Thursday, June 8, 2017

Building Unity Farm Sanctuary - Second Week of June 2017

Star the Donkey arrived at the Sanctuary last week and she’s living with the goats, serving as a livestock guardian.    She’s 18 years old  (donkeys live to 35) is about 100 pounds overweight.   We’ll be restricting her diet, giving her daily exercise, and provide intensive veterinary care until her weight normalizes.    I expect that will take a year or two.    Her first vet visit and farrier (hoof) work will be this week.


Honey the chicken develop wheezing this week and we’ve isolated her from the flock.   Although she has intermittent breathing issues, she’s eating, laying eggs, and acting normally.     We’re not sure if its viral, bacterial, parasitic, or structural, but we’ll continue to isolate and observe her.

Dr. Henry Feldman from BIDMC brought us an unusual gift this week - a laser cut holder for Unity Farm Cider and Honey Lager.   He made it on his Glowforge, a 3D laser printer.    The precision is amazing.   Here’s a video showing how it works.


Work on the sanctuary continues.   This week we replaced the toilets with modern low volume models from Toto so now we have highly reliable bathrooms for guests, visitors, and events.   We’re continuing work on the water system and all plumbing from well head to house distribution should be replaced by next week.

It’s been raining non-stop for the past week and we’ve been doing our best to keep the animals warm and dry.    Palmer the Turkey has learned to sleep indoors on rainy nights but most of all he loves his humans.



As the mud dries we’ll continue to add stone dust to the new paddocks and build fences.   By July we should be ready for the four new 12x20 run ins.

This weekend I’ll continue our Spring program of trail mowing and maintenance.   At this point, that means nearly 3 miles of work as listed below.     At the end of mowing 3 miles of trail, Ibuprofen is your best friend.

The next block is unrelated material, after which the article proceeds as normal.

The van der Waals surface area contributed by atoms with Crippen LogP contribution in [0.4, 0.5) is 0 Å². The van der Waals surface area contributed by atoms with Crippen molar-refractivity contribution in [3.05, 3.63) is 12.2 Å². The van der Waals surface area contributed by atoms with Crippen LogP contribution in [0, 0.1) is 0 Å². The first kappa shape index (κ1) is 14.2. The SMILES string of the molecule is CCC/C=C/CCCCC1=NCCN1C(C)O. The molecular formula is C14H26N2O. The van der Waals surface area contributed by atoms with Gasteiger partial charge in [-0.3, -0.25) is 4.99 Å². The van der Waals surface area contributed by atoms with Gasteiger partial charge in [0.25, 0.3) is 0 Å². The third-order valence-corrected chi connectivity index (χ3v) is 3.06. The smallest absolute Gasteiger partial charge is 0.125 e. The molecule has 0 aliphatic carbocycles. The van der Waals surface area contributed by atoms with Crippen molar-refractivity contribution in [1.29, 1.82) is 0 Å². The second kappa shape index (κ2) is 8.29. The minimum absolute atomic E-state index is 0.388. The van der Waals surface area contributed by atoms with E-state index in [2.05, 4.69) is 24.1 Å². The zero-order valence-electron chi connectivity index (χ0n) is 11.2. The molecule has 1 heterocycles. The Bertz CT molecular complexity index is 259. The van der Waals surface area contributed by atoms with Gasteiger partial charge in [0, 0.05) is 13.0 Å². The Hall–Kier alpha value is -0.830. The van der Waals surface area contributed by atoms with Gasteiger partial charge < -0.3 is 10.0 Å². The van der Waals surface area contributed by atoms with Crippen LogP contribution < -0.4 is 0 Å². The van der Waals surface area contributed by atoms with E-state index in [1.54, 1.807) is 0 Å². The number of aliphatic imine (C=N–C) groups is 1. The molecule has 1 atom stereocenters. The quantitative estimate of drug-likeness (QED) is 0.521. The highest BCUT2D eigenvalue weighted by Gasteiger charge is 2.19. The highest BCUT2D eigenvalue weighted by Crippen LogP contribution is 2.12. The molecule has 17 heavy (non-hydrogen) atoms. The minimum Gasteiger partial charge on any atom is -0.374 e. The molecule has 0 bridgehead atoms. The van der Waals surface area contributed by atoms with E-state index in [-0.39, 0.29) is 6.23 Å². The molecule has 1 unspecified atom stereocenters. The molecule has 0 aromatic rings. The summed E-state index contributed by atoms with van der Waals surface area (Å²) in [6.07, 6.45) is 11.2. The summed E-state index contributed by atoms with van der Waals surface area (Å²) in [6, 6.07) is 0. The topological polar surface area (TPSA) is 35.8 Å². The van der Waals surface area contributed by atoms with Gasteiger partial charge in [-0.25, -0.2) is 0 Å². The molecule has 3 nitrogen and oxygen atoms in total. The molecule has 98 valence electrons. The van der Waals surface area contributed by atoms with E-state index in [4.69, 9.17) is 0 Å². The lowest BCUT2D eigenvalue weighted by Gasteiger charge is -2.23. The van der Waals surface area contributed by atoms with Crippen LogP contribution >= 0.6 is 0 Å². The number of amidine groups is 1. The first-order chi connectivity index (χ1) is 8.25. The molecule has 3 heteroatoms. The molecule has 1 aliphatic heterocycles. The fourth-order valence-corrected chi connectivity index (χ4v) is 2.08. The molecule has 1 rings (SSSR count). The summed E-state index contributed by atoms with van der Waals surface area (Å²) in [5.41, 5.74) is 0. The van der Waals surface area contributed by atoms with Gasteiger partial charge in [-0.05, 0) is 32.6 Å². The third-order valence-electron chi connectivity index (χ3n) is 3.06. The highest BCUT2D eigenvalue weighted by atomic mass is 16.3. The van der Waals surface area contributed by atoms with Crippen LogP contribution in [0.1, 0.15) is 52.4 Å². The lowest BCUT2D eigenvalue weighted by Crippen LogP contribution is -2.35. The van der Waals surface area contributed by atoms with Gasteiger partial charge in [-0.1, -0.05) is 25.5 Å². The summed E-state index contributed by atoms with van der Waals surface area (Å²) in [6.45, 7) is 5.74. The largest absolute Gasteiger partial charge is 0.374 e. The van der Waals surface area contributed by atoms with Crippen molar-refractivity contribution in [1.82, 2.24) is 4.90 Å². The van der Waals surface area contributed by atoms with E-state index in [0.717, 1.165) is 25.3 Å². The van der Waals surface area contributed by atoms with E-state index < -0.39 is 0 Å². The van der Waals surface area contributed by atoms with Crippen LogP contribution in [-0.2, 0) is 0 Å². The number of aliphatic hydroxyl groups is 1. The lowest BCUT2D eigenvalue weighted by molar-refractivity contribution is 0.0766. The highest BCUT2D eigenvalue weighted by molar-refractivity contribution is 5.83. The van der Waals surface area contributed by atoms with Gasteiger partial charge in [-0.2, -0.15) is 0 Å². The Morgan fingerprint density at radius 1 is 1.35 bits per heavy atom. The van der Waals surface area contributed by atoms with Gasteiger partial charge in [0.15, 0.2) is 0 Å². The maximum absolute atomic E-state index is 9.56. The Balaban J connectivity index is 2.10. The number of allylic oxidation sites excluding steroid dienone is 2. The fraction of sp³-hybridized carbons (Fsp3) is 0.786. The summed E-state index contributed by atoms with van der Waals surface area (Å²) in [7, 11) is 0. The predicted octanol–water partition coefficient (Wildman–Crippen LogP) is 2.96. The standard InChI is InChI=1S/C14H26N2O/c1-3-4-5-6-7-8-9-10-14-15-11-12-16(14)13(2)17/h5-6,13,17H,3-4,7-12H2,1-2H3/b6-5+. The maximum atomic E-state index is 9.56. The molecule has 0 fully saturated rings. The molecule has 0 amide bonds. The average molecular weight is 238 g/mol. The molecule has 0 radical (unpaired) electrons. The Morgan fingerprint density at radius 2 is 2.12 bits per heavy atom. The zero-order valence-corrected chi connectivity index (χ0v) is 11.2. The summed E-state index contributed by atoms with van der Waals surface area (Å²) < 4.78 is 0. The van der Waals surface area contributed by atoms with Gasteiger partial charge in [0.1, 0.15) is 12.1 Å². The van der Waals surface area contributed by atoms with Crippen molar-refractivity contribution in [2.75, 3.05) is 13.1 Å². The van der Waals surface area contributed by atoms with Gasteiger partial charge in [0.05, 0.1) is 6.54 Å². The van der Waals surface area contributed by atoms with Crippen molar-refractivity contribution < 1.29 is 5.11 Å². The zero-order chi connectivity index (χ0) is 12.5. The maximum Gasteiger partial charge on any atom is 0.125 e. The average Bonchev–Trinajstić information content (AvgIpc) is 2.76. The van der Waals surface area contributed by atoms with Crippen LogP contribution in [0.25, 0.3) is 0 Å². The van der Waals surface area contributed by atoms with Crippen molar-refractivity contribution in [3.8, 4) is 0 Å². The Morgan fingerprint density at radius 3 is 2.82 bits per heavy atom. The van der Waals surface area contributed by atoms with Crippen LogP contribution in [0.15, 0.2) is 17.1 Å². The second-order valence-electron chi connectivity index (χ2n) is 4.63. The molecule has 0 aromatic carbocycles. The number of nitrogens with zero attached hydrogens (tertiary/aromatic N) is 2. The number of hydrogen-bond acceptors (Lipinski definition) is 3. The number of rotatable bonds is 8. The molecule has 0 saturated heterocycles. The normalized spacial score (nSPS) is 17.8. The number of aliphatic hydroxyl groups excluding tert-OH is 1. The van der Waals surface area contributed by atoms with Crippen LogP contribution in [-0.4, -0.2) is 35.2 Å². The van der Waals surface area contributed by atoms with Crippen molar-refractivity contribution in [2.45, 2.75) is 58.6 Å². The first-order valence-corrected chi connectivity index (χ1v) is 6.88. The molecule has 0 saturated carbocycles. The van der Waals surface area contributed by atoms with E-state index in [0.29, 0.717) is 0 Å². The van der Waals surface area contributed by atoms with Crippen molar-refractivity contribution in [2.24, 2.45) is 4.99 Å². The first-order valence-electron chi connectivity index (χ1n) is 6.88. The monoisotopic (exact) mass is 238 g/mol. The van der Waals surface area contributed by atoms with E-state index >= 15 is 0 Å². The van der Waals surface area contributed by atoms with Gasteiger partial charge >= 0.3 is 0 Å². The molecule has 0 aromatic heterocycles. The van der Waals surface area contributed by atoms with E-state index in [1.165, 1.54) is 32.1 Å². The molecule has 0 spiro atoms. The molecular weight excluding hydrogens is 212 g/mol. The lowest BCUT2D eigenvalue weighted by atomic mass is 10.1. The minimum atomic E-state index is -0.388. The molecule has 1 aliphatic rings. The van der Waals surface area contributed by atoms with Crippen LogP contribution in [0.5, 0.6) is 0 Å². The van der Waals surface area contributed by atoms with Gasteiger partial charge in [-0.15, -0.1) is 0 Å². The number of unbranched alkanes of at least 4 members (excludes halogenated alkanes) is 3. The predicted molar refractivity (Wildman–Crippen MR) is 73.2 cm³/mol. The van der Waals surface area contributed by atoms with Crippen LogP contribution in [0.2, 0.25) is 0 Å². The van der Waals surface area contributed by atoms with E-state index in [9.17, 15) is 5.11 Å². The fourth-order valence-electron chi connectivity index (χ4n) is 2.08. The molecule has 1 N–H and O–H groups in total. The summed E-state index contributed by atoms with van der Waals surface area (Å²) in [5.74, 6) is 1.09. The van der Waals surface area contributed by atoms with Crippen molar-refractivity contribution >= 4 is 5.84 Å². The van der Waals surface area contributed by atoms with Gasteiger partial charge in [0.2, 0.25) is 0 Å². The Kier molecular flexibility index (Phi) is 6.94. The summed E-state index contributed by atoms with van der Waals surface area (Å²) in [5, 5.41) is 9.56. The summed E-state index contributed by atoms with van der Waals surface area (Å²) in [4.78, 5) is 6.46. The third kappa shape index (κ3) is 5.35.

On the Unity Farm property, 6000 feet
Woodland trail 950 feet
Barn road 250 feet
Mushroom trail 250 feet
Orchard road 350 feet
Old Cart path 600 feet
Marsh trail 850 feet
Unity Lane 500 feet
Driveway 500 feet
Orchard trail 800 feet
Gate trail 450 feet
Forget me not glen  200 feet
Cattail hollow 50 feet
Momiji Matsu trail 250 feet

On the Sanctuary property,  2640 feet
Pine loop 600 feet
Pond trail  250 feet
Portion of Upper Meadow trail 400 feet
Coyote Run trail 400 feet
Treehouse trail 150 feet
Paddock trails (TBD) 840 feet

On the rural land foundation property, 5400 feet
Green Lane trail  1050 feet
Brook path 800 feet
Cattail loop  1800 feet
Lower Meadow trail 450 feet
Zions Lane 450 feet
Portion of Upper Meadow trail 850 feet

Wednesday, May 31, 2017

What’s Next for Electronic Health Records?

With the Department of Justice announcement of the $155 million dollar eClinicalWorks settlement (including personal liability for the CEO, CMO and COO), many stakeholders are wondering what’s next for EHRs.

Clearly the industry is in a state of transition.   eCW will be distracted by its 5 year corporate integrity agreement.    AthenaHealth will have to focus on the activist investors at Elliott Management   who now own 10% of the company and have a track record of changing management/preparing companies for sale.    As mergers and acquisitions result in more enterprise solutions, Epic (and to some extent Cerner) will displace other vendors in large healthcare systems.   However, the ongoing operational cost of these enterprise solutions will cause many to re-examine alternatives such as Meditech.

As an engineer, I select products and services based on requirements and not based on marketing materials, procurements by other local institutions, or the sentiment that “no one gets fired by buying vendor X”.

I have a sense that EHR requirements are changing and we’re in transition from EHR 1.0 to EHR 2.0.   Here’s what I’m experiencing:

1.  (Fewer government mandates) The era of prescriptive government regulation requiring specific EHR functionality is ending.   In my conversations with government (executive branch, legislative branch), providers/payers, and academia, I’ve heard over and over that it is better to focus on results achieved than to do something like count the number the CCDA documents sent via the Direct protocol.    If you want to use mobile devices to monitor patients in their homes - great!  If you want to use telemedicine to do wellness checks - great!  If you want to send off duty EMS workers using iPads to evaluate the activities of daily living for elderly patients  - great!  Reducing hospital readmissions is the goal and there are many enabling technologies.    Suggesting that one size fits all in every geography for every patient no longer works as we move from a data recording focus (EHR 1.0) to an outcomes focus (EHR 2.0)